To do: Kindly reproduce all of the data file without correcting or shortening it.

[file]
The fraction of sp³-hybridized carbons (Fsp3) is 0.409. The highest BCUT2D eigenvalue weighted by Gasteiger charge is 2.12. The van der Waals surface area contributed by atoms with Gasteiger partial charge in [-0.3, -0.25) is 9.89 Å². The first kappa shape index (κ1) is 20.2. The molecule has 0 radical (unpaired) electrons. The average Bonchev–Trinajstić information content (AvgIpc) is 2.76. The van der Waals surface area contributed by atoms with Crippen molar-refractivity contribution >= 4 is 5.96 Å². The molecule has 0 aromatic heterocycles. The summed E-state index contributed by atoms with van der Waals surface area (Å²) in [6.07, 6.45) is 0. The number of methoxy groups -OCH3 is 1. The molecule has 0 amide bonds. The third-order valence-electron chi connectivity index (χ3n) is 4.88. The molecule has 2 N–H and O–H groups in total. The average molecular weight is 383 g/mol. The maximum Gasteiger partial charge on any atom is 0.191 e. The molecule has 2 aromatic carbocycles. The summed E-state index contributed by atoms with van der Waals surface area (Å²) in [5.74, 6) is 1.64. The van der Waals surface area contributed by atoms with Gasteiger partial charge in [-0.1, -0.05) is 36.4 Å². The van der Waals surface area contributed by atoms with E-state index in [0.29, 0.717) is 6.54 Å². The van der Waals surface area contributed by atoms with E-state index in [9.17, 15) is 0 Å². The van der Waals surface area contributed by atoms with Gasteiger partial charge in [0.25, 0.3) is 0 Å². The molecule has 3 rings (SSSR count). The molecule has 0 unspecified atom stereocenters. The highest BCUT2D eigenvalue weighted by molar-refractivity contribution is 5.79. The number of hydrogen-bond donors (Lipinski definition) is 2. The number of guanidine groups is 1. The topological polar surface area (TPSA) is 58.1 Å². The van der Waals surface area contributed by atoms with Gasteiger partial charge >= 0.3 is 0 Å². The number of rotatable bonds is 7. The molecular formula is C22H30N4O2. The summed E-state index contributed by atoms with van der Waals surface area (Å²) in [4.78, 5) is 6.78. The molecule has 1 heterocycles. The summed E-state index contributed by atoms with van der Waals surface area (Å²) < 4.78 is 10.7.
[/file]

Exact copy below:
The fraction of sp³-hybridized carbons (Fsp3) is 0.409. The highest BCUT2D eigenvalue weighted by Gasteiger charge is 2.12. The van der Waals surface area contributed by atoms with Gasteiger partial charge in [-0.3, -0.25) is 9.89 Å². The first kappa shape index (κ1) is 20.2. The molecule has 0 radical (unpaired) electrons. The average Bonchev–Trinajstić information content (AvgIpc) is 2.76. The van der Waals surface area contributed by atoms with Crippen molar-refractivity contribution >= 4 is 5.96 Å². The molecule has 0 aromatic heterocycles. The summed E-state index contributed by atoms with van der Waals surface area (Å²) in [6.07, 6.45) is 0. The number of methoxy groups -OCH3 is 1. The molecule has 0 amide bonds. The third-order valence-electron chi connectivity index (χ3n) is 4.88. The molecule has 2 N–H and O–H groups in total. The average molecular weight is 383 g/mol. The maximum Gasteiger partial charge on any atom is 0.191 e. The molecule has 2 aromatic carbocycles. The summed E-state index contributed by atoms with van der Waals surface area (Å²) in [5.74, 6) is 1.64. The van der Waals surface area contributed by atoms with Gasteiger partial charge in [-0.1, -0.05) is 36.4 Å². The van der Waals surface area contributed by atoms with E-state index in [0.29, 0.717) is 6.54 Å². The van der Waals surface area contributed by atoms with E-state index in [9.17, 15) is 0 Å². The van der Waals surface area contributed by atoms with Gasteiger partial charge in [0.25, 0.3) is 0 Å². The molecule has 3 rings (SSSR count). The molecule has 0 unspecified atom stereocenters. The highest BCUT2D eigenvalue weighted by molar-refractivity contribution is 5.79. The number of hydrogen-bond donors (Lipinski definition) is 2. The number of guanidine groups is 1. The topological polar surface area (TPSA) is 58.1 Å². The van der Waals surface area contributed by atoms with Gasteiger partial charge >= 0.3 is 0 Å². The number of rotatable bonds is 7. The molecular formula is C22H30N4O2. The summed E-state index contributed by atoms with van der Waals surface area (Å²) in [4.78, 5) is 6.78. The molecule has 1 heterocycles. The summed E-state index contributed by atoms with van der Waals surface area (Å²) < 4.78 is 10.7.